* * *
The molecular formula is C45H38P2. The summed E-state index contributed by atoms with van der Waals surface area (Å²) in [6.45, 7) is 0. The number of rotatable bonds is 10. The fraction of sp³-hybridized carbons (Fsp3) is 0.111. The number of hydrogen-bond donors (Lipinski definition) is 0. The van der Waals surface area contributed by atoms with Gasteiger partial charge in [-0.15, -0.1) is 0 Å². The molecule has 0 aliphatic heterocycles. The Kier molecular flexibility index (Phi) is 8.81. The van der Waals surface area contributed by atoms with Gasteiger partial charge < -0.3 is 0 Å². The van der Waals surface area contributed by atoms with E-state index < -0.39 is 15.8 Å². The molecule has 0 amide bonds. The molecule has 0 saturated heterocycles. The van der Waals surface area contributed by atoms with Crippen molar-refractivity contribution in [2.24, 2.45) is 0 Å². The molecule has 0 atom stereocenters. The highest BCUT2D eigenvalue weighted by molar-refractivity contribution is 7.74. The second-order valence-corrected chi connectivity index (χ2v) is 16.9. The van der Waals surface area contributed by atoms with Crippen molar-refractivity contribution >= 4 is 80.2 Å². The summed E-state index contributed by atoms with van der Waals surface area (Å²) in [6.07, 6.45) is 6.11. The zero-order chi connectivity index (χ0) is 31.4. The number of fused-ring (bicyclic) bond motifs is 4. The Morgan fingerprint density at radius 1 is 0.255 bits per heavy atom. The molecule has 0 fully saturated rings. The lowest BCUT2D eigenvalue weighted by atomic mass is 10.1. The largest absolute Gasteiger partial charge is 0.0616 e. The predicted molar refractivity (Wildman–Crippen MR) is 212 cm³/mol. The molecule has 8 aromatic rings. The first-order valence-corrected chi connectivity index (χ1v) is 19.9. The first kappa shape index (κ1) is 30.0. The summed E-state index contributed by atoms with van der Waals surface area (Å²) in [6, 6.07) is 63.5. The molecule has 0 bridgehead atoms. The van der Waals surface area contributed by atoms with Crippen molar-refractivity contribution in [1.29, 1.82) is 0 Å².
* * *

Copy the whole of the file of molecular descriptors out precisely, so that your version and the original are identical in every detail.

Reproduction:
The molecular formula is C45H38P2. The summed E-state index contributed by atoms with van der Waals surface area (Å²) in [6.45, 7) is 0. The number of rotatable bonds is 10. The fraction of sp³-hybridized carbons (Fsp3) is 0.111. The number of hydrogen-bond donors (Lipinski definition) is 0. The van der Waals surface area contributed by atoms with Gasteiger partial charge in [-0.15, -0.1) is 0 Å². The molecule has 0 aliphatic heterocycles. The Kier molecular flexibility index (Phi) is 8.81. The van der Waals surface area contributed by atoms with Gasteiger partial charge < -0.3 is 0 Å². The van der Waals surface area contributed by atoms with E-state index < -0.39 is 15.8 Å². The molecule has 0 amide bonds. The molecule has 0 saturated heterocycles. The van der Waals surface area contributed by atoms with Crippen molar-refractivity contribution in [2.24, 2.45) is 0 Å². The molecule has 0 atom stereocenters. The highest BCUT2D eigenvalue weighted by molar-refractivity contribution is 7.74. The second-order valence-corrected chi connectivity index (χ2v) is 16.9. The van der Waals surface area contributed by atoms with Crippen molar-refractivity contribution >= 4 is 80.2 Å². The summed E-state index contributed by atoms with van der Waals surface area (Å²) in [6.07, 6.45) is 6.11. The zero-order chi connectivity index (χ0) is 31.4. The number of fused-ring (bicyclic) bond motifs is 4. The Morgan fingerprint density at radius 1 is 0.255 bits per heavy atom. The molecule has 0 fully saturated rings. The lowest BCUT2D eigenvalue weighted by atomic mass is 10.1. The largest absolute Gasteiger partial charge is 0.0616 e. The predicted molar refractivity (Wildman–Crippen MR) is 212 cm³/mol. The molecule has 8 aromatic rings. The first-order valence-corrected chi connectivity index (χ1v) is 19.9. The first kappa shape index (κ1) is 30.0. The summed E-state index contributed by atoms with van der Waals surface area (Å²) in [6, 6.07) is 63.5. The molecule has 0 bridgehead atoms. The van der Waals surface area contributed by atoms with Crippen molar-refractivity contribution in [1.29, 1.82) is 0 Å².